IT’S BEEN the best TV cat and mouse act since Tom and Jerry.

Now, River City’s DI Donald and gangster Lenny Murdoch are set to surprise viewers by ceasing the flying fur – for a while at least.

What we already know is that DI Donald and Amber, Lenny’s daughter, are having ‘a thing’.

But actor Robin Laing, who plays the dogged detective in the BBC drama, explains how this is why the Shieldinch sworn enemies come to team up.

“DI Donald and Lenny are in the invidious position of having to rely upon each other,” he says, smiling.

“We learn that Belinda, Amber’s ‘prison wife’ has secreted Amber away somewhere.

“So now Lenny and Donald have to not only come to a truce but suddenly build a trust to make sure they can get Amber back.”

Trust between the two will be hard to gain. And of course the relationship with DI Donald and Amber has never been solid; neither is sure of the other’s motives.

But can we assume normal hatred between Donald and Murdoch will be resumed as soon as possible?

“The fall out will be fascinating,” says Robin, smiling. “Watch this space.”

Robin, who studied drama at Fife College, has created a pivotal, and entirely convincing character in DI Donald.

Initially drafted in for just three weeks, he came up with a great character note which made sure viewers loved watching his detective.

“I had been watching (the HBO series, screened on the BBC) series Boardwalk Empire at the time and it featured a policeman, played by Steve Buscemi, a guy who goes home at night and whips his own back.

“I said to the River City producer that DI Donald is that sort of character, someone obsessed with his work to the point of madness.”

Robin adds; “DI Donald is so much about the work he doesn’t even need a first name. He is just The Law.

“And in fact it was 18 months before we learned he has a first name. (Craig).”

Robin loves playing his character.

“He has moved slightly either side of the line of moral ambiguity. In his determination to put Lenny away he makes us ask the philosophical question about whether you can justify bending the law to uphold the law.

“When you are isolated in your own bubble and it becomes them and us, you can see how the normal rationale goes out the window.

“And you are in an emotionally fraught situation.”

DI Donald’s rationale certainly does go out the window at times.

And it’s fascinating for viewers to see how far he will go with his obsession to beat Lenny.

But Robin, who has starred in cult theatre plays such as The Slab Boys and Trainspotting (he played Renton) is currently focused on more than playing a convincing character.

He reveals he’s also stepping across to the other side of the camera, directing episodes of River City.

How do his fellow actors around feel about him pushing them around?”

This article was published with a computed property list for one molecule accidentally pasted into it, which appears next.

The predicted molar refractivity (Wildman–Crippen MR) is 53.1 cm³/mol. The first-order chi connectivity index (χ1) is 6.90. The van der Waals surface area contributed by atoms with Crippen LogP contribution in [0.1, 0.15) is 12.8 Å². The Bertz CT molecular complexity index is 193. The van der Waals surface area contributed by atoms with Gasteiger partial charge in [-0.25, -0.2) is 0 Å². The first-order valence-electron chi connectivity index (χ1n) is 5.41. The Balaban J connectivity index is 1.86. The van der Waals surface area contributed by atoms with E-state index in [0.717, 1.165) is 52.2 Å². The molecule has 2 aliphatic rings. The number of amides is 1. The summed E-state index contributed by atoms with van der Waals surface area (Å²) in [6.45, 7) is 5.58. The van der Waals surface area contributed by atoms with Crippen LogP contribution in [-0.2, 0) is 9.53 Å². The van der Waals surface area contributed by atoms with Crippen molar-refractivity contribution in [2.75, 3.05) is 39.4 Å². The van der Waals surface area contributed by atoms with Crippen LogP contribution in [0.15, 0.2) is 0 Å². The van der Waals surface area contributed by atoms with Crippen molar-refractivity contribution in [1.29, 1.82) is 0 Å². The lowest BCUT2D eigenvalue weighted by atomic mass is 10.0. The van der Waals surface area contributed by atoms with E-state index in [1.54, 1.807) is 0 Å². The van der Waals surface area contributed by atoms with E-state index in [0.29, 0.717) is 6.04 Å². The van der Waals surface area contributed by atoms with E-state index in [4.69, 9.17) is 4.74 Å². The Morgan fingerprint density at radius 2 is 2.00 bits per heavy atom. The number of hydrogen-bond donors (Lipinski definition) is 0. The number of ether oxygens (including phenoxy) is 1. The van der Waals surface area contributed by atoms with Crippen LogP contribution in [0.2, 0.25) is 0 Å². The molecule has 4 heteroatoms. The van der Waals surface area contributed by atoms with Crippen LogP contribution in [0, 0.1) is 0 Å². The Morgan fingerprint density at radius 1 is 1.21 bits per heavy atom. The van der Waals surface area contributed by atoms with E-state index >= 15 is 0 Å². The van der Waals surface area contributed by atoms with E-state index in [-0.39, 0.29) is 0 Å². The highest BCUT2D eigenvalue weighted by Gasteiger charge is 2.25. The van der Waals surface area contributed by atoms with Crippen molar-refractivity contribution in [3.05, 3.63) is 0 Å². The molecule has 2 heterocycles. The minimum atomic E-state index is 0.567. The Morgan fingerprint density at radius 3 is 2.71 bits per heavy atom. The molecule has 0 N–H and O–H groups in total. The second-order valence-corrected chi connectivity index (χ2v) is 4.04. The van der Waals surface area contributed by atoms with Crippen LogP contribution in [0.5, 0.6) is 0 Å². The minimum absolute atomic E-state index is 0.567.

“They have all been very gracious and willing me on,” he says, laughing.

To your face, at least Robin.

“Yes,” he says, laughing. “Who knows what they’re saying in the Green Room. But I love it, I’m now working 12 hour days.”

It is just like a real job?”

“It is,” he says, grinning, “although we still work in blocks so it’s not quite real.”

Outside of River City Robin has stayed in nice work.

“Last summer I worked in Devon on the BBC drama The Coroner, a couple of years ago I was in the Irvine Welsh film Filth.

“And I was in a great David Leddy play at the Tron Theatre at the beginning of the year.”

And home life is never quiet.

“I have two boys,” he says, the pride in his voice audible. “So there is always someone to be taken to piano lessons, or football training.”

Robin was surprised however to learn he has a Wikipedia entry - in Spanish.

“It’s most likely as a result of the Band of Brothers fans,” he says of his stint in the BBC series. “They are very loyal and dedicated.

“But it’s great because my parents live in Spain and speak Spanish. They’ll be delighted to read about me.”

He adds, grinning; “I just hope it says something nice about me.”

Robin is still in touch with the Band of Brothers actors and travels to Normandy with The World War 2 Foundation, the non-profit group which educates young people about those who made incredible sacrifices during war.

“I meet up with the cast and the veterans and we do Q&As and signings, and help makes films about the war which are distributed to schools.

“It’s an emotional time, going over there and meeting up with the incredible men and women who took part in the war.”

He adds, “It’s all incomparable to playing the role of a soldier on television.”

Meantime, what’s on the cards for DI Donald beyond the love affair with Lenny?

“The producers try and give us an overview at the start of the three month filming block, but that can all change.

“So we usually get quite a surprise.”

Robin grins as he adds; “The first thing you do is pick up a script and see how many scenes you have.”

Surely you pick up the script and look to make sure that DI Donald isn’t lying on a pavement with chalk marks all around him?

“Yes,” he says laughing.

“That’s the joy of the business. You are only ever one script away from switching to an interest-only mortgage.”

• River City, BBC 1 Scotland, Tuesday at 8pm.